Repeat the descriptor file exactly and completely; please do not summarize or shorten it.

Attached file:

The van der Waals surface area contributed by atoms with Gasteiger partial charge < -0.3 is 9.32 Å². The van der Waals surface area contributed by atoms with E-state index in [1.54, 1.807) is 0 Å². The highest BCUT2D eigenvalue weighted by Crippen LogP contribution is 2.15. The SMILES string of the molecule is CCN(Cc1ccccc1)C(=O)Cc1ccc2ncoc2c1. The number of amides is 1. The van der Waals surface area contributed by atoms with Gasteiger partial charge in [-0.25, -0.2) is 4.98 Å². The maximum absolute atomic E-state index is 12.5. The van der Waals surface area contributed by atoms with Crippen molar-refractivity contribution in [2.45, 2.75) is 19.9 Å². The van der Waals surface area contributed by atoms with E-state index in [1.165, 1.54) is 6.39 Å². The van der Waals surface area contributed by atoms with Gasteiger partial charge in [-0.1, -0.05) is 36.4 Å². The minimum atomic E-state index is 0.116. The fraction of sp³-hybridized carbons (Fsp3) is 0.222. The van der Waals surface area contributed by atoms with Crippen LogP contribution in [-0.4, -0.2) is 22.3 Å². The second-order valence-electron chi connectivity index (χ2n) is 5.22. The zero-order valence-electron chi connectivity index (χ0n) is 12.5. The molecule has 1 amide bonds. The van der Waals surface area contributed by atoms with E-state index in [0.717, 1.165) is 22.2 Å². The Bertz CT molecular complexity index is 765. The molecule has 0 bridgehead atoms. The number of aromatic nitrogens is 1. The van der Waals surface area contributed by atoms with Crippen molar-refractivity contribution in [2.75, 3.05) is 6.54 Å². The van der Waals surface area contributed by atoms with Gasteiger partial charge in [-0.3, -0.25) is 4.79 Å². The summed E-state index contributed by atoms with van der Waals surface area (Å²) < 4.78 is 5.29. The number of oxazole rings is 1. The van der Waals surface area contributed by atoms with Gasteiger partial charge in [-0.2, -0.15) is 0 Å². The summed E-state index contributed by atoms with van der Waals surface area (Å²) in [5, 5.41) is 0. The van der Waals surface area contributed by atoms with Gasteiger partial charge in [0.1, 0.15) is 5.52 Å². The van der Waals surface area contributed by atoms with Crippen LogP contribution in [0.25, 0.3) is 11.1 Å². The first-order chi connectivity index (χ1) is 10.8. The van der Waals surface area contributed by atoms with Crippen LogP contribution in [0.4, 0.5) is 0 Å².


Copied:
The van der Waals surface area contributed by atoms with Gasteiger partial charge < -0.3 is 9.32 Å². The van der Waals surface area contributed by atoms with E-state index in [1.54, 1.807) is 0 Å². The highest BCUT2D eigenvalue weighted by Crippen LogP contribution is 2.15. The SMILES string of the molecule is CCN(Cc1ccccc1)C(=O)Cc1ccc2ncoc2c1. The number of amides is 1. The van der Waals surface area contributed by atoms with Gasteiger partial charge in [-0.25, -0.2) is 4.98 Å². The maximum absolute atomic E-state index is 12.5. The van der Waals surface area contributed by atoms with Crippen molar-refractivity contribution in [2.45, 2.75) is 19.9 Å². The van der Waals surface area contributed by atoms with E-state index in [1.165, 1.54) is 6.39 Å². The van der Waals surface area contributed by atoms with Gasteiger partial charge in [-0.1, -0.05) is 36.4 Å². The minimum atomic E-state index is 0.116. The fraction of sp³-hybridized carbons (Fsp3) is 0.222. The van der Waals surface area contributed by atoms with Crippen LogP contribution in [-0.4, -0.2) is 22.3 Å². The second-order valence-electron chi connectivity index (χ2n) is 5.22. The zero-order valence-electron chi connectivity index (χ0n) is 12.5. The molecule has 1 amide bonds. The van der Waals surface area contributed by atoms with E-state index in [0.717, 1.165) is 22.2 Å². The Bertz CT molecular complexity index is 765. The molecule has 0 bridgehead atoms. The number of aromatic nitrogens is 1. The van der Waals surface area contributed by atoms with Crippen molar-refractivity contribution in [2.75, 3.05) is 6.54 Å². The van der Waals surface area contributed by atoms with Gasteiger partial charge in [-0.3, -0.25) is 4.79 Å². The summed E-state index contributed by atoms with van der Waals surface area (Å²) < 4.78 is 5.29. The number of oxazole rings is 1. The van der Waals surface area contributed by atoms with Gasteiger partial charge in [-0.2, -0.15) is 0 Å². The summed E-state index contributed by atoms with van der Waals surface area (Å²) in [5, 5.41) is 0. The van der Waals surface area contributed by atoms with Gasteiger partial charge in [0.1, 0.15) is 5.52 Å². The van der Waals surface area contributed by atoms with Crippen LogP contribution in [0.25, 0.3) is 11.1 Å². The first-order chi connectivity index (χ1) is 10.8. The van der Waals surface area contributed by atoms with Crippen LogP contribution in [0.4, 0.5) is 0 Å².